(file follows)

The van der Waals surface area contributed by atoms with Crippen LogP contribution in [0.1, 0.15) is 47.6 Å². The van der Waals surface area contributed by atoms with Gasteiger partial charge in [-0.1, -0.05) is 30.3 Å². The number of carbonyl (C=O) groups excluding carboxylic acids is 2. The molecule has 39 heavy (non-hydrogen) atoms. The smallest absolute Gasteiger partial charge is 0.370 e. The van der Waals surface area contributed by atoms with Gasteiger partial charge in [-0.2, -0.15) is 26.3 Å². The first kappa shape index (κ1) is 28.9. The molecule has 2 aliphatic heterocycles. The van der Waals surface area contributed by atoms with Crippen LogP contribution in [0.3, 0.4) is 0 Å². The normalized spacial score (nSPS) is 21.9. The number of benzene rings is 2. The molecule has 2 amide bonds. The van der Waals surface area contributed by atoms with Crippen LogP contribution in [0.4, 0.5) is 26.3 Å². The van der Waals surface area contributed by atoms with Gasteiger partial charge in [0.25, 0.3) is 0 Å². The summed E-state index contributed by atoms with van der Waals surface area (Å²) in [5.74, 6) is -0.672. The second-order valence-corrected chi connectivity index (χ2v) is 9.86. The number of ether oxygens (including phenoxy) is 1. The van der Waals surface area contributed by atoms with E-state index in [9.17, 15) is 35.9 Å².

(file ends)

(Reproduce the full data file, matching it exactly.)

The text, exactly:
The van der Waals surface area contributed by atoms with Crippen LogP contribution in [0.1, 0.15) is 47.6 Å². The van der Waals surface area contributed by atoms with Gasteiger partial charge in [-0.1, -0.05) is 30.3 Å². The number of carbonyl (C=O) groups excluding carboxylic acids is 2. The molecule has 39 heavy (non-hydrogen) atoms. The smallest absolute Gasteiger partial charge is 0.370 e. The van der Waals surface area contributed by atoms with Gasteiger partial charge in [-0.2, -0.15) is 26.3 Å². The first kappa shape index (κ1) is 28.9. The molecule has 2 aliphatic heterocycles. The van der Waals surface area contributed by atoms with Crippen LogP contribution in [0.3, 0.4) is 0 Å². The normalized spacial score (nSPS) is 21.9. The number of benzene rings is 2. The molecule has 2 amide bonds. The van der Waals surface area contributed by atoms with Crippen LogP contribution in [0.4, 0.5) is 26.3 Å². The van der Waals surface area contributed by atoms with Gasteiger partial charge in [0.25, 0.3) is 0 Å². The summed E-state index contributed by atoms with van der Waals surface area (Å²) in [5.74, 6) is -0.672. The second-order valence-corrected chi connectivity index (χ2v) is 9.86. The number of ether oxygens (including phenoxy) is 1. The van der Waals surface area contributed by atoms with E-state index in [9.17, 15) is 35.9 Å².